Are we the only ones tired of seeing Billy Corgan‘s smug mug in the news these days? It would be one thing if it was for his music, but lately it seems to be for anything but. Now he’s gone to the highest powers in the country to plead his case for the Performance Rights Act — admirable enough — only a few weeks after supporting the Ticketmaster/LiveNation merger in a letter to Congress — did we mention he’s managed by Ticketmaster CEO Irving Azoff?
Yesterday, Pitchfork reported that the Smashing Pumpkins front man would head to Congress to speak in favor of the Performance Rights Act — the act would award royalties to performers for terrestrial radio play; the way the law currently stands, only songwriters get those royalties. In a shrinking record-sale economy driven by an industry that is being pushed by the availability to listen to songs both on the internet and radio, we think this is a fair enough argument. But our admiration stops there
Coincidentally, the Chicago Sun-Times Jim DeRogatis (who is on top of everything these days) ran a letter yesterday that Corgan apparently wrote to several members of the Senate’s Committee on Antitrust, Competition Policy and Consumer Rights in favor of the proposed Ticketmaster/LiveNation merger, which as well know, is currently facing Congressional antitrust roadblocks.
And yes, Corgan is managed by Ticketmaster CEO Irving Azoff. This is what we in the ‘biz call a conflict of interest.
The letter, as Pitchfork pointed out today, goes on to defend the merger in the vaguest possible terms. Aside from vocabularic vagueries like “new model” and “dynamic synergy,” we found this excerpt the most amusing: The combination of these companies creates powerful tools for an independent artist to reach their fans in new and unprecedented ways, all the while restoring the power where it belongs.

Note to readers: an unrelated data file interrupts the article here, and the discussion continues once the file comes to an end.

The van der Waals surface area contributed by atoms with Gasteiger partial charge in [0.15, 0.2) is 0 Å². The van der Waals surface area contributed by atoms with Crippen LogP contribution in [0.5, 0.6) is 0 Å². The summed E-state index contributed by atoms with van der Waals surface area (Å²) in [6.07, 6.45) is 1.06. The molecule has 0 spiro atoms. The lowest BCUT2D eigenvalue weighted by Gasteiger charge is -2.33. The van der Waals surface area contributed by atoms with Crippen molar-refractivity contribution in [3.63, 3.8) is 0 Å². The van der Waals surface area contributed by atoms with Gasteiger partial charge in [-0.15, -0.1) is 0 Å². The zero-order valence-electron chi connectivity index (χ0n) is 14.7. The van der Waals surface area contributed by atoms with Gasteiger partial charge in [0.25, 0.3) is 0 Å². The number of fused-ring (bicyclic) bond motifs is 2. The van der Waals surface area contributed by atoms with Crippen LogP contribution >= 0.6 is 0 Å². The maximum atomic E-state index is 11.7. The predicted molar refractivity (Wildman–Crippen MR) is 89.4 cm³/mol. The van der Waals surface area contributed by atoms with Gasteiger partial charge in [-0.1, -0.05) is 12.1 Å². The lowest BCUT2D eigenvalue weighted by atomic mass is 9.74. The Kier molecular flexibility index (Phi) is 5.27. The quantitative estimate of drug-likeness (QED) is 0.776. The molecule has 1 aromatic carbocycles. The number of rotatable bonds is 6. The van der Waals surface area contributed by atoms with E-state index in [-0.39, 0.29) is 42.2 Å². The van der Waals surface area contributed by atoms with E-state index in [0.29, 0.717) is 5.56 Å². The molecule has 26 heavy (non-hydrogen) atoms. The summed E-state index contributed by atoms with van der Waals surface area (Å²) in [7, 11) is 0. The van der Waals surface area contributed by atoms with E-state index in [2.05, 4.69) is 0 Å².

Look out for that next Ticketmaster/LiveNation presented diy tour, and in the meantime, check out the full letter below as it ran in the Sun-Times. Oh, and you can see photos of Corgan testifying here.
Billy Corgan’s letter to Congress:
Dear Chairmen Kohl & Leahy and Ranking Members Hatch & Specter:
The merger as proposed before you on the surface may seem to be too much power in the hands of the few, and I can understand the need for Congress to review this matter. Here I would hope that my 20 years in the recording and touring business will allow me some candid authority on these issues, and would help shed some light for you on some of the nuances that perhaps could easily get missed.
The ‘system’ that was once the modern record business, essentially ushered in with the meteoric rise of the Beatles, is now helplessly broken. And by almost every account available cannot be repaired. Personally I would add to that a healthy ‘good riddance,’ as the old system far too often took advantage of the artists as pawns while the power brokers colluded behind the scenes to control the existing markets. This control often saw the sacrificing of great careers to maintain that control. Look no further than the major record labels’ intense fight to slow down the progress of Internet technologies that more readily brought music and video to the consumer because they couldn’t completely control it. This disastrous decision on their part has destroyed the economic base of the recording industry. It is now a shadow of its former self.
Artists now find a heavy shift of emphasis to the live performance side, and this is where this merger finds its merit. The combination of these companies creates powerful tools for an independent artist to reach their fans in new and unprecedented ways, all the while restoring the power where it belongs. In today’s ever changing world, the ability for artists to connect to their fans and stay connected is critical for the health of our industry. Without sustainable, consistent economic models upon which to make key decisions, it is both the music and the fans that suffer.
In short, we have a broken system. This is a new model that puts power into the hands of the artist, creating a dynamic synergy that will inspire great works and attract healthy competition. The proposed merger you have before you helps create those opportunities by boldly addressing the complexity of the existing musical and economic landscapes.
The Smashing Pumpkins